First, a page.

A little further away, Tombstone and Bisbee can still be visited in a day trip, and you can easily fit in both towns. The 70 miles from Tucson to Tombstone will take you around 1 hour and 20 minutes, and it takes another 30 minutes to get from Tombstone to Bisbee. Tombstone is known for its old Western image, having been the home of Wyatt Earp, Doc Holliday and many other Wild West heroes. The little Western town still looks like in its heyday 130 years ago, with several saloons, cowboys roaming the town and of course the famous gunfight at the O.K. Corral which is re-enacted daily.

Tombstone ArizonaBisbee, a former mining town, has now transformed in a creative community of artists and is a pleasant little town to spend an afternoon in. There are plenty of art galleries, restaurants and cafes, specialty shops and the Copper Mine which can be toured. The charming little town of only 6,200 people is perched on the hillsides of the surrounding mountains and features some beautiful Victorian-style houses and an art-deco courthouse.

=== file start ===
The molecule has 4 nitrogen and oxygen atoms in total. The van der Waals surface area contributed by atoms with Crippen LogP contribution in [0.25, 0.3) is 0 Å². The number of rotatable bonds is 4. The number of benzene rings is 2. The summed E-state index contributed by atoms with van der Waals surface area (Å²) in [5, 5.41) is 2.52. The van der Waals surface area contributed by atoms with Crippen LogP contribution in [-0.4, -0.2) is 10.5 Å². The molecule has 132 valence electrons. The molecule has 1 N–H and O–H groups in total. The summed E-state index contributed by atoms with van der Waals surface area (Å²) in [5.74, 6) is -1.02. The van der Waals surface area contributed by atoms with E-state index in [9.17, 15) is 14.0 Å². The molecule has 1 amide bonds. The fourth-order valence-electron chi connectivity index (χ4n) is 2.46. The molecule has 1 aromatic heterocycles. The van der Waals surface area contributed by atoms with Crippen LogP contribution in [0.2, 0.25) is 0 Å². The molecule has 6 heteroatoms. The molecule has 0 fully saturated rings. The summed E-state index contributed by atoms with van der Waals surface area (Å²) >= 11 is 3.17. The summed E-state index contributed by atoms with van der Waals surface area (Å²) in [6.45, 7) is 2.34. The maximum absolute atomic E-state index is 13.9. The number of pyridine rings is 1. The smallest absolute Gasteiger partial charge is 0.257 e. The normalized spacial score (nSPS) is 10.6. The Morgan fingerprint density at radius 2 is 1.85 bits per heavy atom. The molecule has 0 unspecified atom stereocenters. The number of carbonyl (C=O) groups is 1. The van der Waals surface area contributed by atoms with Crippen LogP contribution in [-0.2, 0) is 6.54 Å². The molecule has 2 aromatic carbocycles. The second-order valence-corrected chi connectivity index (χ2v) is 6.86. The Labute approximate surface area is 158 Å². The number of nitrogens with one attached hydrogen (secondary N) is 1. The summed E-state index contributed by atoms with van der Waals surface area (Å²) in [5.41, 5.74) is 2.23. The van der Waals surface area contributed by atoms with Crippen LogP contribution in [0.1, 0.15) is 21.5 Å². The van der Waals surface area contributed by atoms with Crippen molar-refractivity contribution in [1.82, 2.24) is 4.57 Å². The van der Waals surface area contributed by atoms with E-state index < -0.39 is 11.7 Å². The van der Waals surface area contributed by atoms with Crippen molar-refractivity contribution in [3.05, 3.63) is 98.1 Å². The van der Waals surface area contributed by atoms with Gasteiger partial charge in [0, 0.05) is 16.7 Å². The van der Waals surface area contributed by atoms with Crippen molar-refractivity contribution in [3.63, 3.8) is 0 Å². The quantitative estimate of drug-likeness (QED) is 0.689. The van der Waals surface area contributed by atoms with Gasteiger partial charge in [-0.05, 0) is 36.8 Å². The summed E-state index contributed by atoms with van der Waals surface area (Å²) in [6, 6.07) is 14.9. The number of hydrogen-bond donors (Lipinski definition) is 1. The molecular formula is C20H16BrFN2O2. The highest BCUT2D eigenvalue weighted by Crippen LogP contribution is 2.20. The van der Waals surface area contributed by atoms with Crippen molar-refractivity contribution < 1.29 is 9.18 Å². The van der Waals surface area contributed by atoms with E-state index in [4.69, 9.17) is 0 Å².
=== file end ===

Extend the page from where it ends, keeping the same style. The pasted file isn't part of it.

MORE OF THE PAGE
Bisbee ArizonaWhere to eat

Café Poca Cosa

Café Poca Cosa is famous for its Southwestern and Mexican cuisine. The Plato Poca Cosa comes with three entrees to sample for $20.

Cup Café

The Cup Café belongs to the historic Hotel Congress in the center of Tucson, just opposite the train station. It is a great spot to have breakfast at.

Cup Cafe Breakfast SkilletMaynards Market & Kitchen

Maynards is basically right inside the train station and offers great views over the trains that pass through Tucson while you have lunch. It is a great place for cocktails or drinks, and also has delicious brunch options.

Rosa’s Mexican Food

Rosa’s is a small family-owned restaurant, with classic Mexican dishes for little money. All the dishes are made using Rosa’s family recipes and entrees are $7 -$10.

Beyond Bread

Not only for bread lovers, this bakery and restaurant offers a full lunch menu as well, but you will love the selection of baked goods as well. They have a wide selection of international breakfasts, lunch includes salads, soups and mac’n’cheese in several forms.

Epic Café